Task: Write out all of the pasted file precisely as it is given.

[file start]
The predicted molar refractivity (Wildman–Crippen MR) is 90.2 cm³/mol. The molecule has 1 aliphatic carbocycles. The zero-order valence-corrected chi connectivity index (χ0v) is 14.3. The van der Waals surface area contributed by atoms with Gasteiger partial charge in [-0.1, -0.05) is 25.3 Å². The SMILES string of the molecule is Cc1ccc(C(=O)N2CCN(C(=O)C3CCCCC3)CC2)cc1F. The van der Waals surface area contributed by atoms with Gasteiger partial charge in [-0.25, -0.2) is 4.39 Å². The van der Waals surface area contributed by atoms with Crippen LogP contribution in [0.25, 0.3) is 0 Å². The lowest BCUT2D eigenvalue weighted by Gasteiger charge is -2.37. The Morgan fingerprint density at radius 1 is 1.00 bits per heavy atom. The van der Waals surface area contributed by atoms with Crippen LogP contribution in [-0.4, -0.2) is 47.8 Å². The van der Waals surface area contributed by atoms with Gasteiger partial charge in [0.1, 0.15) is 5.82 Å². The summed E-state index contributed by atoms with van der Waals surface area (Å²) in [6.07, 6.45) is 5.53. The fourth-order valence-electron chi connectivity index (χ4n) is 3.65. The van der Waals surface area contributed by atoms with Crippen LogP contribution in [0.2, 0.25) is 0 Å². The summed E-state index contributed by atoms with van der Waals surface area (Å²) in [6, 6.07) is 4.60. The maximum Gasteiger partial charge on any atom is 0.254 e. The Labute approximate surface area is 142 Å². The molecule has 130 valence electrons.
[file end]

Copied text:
The predicted molar refractivity (Wildman–Crippen MR) is 90.2 cm³/mol. The molecule has 1 aliphatic carbocycles. The zero-order valence-corrected chi connectivity index (χ0v) is 14.3. The van der Waals surface area contributed by atoms with Gasteiger partial charge in [-0.1, -0.05) is 25.3 Å². The SMILES string of the molecule is Cc1ccc(C(=O)N2CCN(C(=O)C3CCCCC3)CC2)cc1F. The van der Waals surface area contributed by atoms with Gasteiger partial charge in [-0.25, -0.2) is 4.39 Å². The van der Waals surface area contributed by atoms with Crippen LogP contribution in [0.25, 0.3) is 0 Å². The lowest BCUT2D eigenvalue weighted by Gasteiger charge is -2.37. The Morgan fingerprint density at radius 1 is 1.00 bits per heavy atom. The van der Waals surface area contributed by atoms with Crippen LogP contribution in [-0.4, -0.2) is 47.8 Å². The van der Waals surface area contributed by atoms with Gasteiger partial charge in [0.1, 0.15) is 5.82 Å². The summed E-state index contributed by atoms with van der Waals surface area (Å²) in [6.07, 6.45) is 5.53. The fourth-order valence-electron chi connectivity index (χ4n) is 3.65. The van der Waals surface area contributed by atoms with Crippen LogP contribution in [0.2, 0.25) is 0 Å². The summed E-state index contributed by atoms with van der Waals surface area (Å²) in [6, 6.07) is 4.60. The maximum Gasteiger partial charge on any atom is 0.254 e. The Labute approximate surface area is 142 Å². The molecule has 130 valence electrons.